Important exceptions to this provision exist. The license restrictions do not apply to license agreements between a foreign investor and the Vietnamese government. In addition, the government is allowed to mandate performance requirements with regard to government procurement, certain investment privileges and benefits, and preferential tariffs or quotas. Other general exceptions also apply, such as legislation to protect human and environmental health.

Patents

Under Article 5.3 of Vietnam’s Law on Intellectual Property, if a regulation in an international convention of which Vietnam is a member differs from the respective regulation of the IP law, then the regulation in the convention would apply. Based on this, the Law on Intellectual Property will likely be adjusted to be consistent with the TPP. The following articles in the current regulations are not consistent with the respective regulations of the TPP:

Patentable Subject Matter. Under the TPP, patents are available for “use inventions,” that is, those claiming at least one of the following: new uses of a known product, new methods of using a known product, or new processes of using a known product. A member state may limit those new processes to those that do not claim the use of the product. Currently, the Vietnam Patent Office rejects use inventions in general, though it lacks convincing legal grounds. In light of the TPP, Vietnam’s Patent Office should change its treatment of use inventions. However, it is unclear—even with the change—whether new indications or new methods, such as new dosing, will be patentable.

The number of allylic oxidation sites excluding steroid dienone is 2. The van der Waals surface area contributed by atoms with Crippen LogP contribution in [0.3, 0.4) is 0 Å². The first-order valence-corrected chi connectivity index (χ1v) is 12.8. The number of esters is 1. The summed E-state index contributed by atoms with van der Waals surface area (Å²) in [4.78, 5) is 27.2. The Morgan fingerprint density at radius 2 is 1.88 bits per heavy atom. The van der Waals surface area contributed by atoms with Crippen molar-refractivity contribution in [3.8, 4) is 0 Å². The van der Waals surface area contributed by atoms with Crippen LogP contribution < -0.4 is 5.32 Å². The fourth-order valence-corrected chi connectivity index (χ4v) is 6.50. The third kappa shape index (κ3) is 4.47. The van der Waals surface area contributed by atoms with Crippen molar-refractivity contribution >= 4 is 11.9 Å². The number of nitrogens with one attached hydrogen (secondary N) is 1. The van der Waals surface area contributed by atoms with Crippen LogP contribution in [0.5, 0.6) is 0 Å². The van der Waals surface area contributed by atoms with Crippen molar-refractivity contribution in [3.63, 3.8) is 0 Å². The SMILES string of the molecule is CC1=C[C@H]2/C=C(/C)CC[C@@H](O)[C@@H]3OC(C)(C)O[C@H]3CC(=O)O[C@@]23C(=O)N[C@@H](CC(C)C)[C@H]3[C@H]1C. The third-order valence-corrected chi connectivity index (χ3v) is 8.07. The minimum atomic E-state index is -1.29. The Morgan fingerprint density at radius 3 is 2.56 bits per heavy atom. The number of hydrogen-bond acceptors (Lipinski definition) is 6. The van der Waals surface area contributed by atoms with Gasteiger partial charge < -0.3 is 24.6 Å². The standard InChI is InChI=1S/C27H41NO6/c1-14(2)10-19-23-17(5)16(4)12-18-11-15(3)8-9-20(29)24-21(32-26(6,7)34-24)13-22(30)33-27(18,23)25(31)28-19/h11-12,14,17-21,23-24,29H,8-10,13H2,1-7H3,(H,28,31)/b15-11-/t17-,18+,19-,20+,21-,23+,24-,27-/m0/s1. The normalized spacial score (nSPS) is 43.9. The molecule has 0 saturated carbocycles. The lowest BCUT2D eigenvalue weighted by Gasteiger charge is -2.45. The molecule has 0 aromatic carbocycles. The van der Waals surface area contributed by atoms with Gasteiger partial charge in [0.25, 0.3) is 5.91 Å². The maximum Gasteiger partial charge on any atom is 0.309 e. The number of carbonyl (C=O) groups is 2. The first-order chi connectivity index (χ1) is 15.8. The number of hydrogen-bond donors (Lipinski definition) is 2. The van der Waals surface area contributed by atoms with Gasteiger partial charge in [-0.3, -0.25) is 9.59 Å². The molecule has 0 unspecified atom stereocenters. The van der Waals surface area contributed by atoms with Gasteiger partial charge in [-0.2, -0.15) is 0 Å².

Patent Term Adjustment for Patent Office Del. According to the TPP, a patent term can be adjusted to compensate for unreasonable delays in a member state’s issuance of patents. The transition period is five years, which can be extended for up to one additional year, meaning that it could become effective in ays2023 or 2024. This issue is not addressed in Vietnam’s current regulations.

Data Protection for Drugs. The provisions of the TPP on data protection for drugs differ from current Vietnamese law. Under the current regulations, within five years from the date of marketing authorization of the data-protected drug, no marketing authorization can be granted for other dossiers referring to the protected trial data. The TPP also provides a period of at least five years from the date of marketing authorization during which a third party cannot market a product on the basis of: (1) protected data; or (2) the marketing approval granted. Therefore, there could be some adjustments in the applicable laws of Vietnam related to data protection for drugs to make the data protection more reliable in practice. The transition period is ten years, which can be extended for up to two additional years, meaning that it could become effective in 2028 or 2030.

Outlook

The TPP is expected to create new business opportunities in Vietnam for pharmaceutical companies. The investment protections will reduce risk and increase confidence, which will add to investment inflows. Pharmaceutical companies would also have increased predictability and protections with respect to their IP rights. Both Vietnam and pharmaceutical firms will benefit.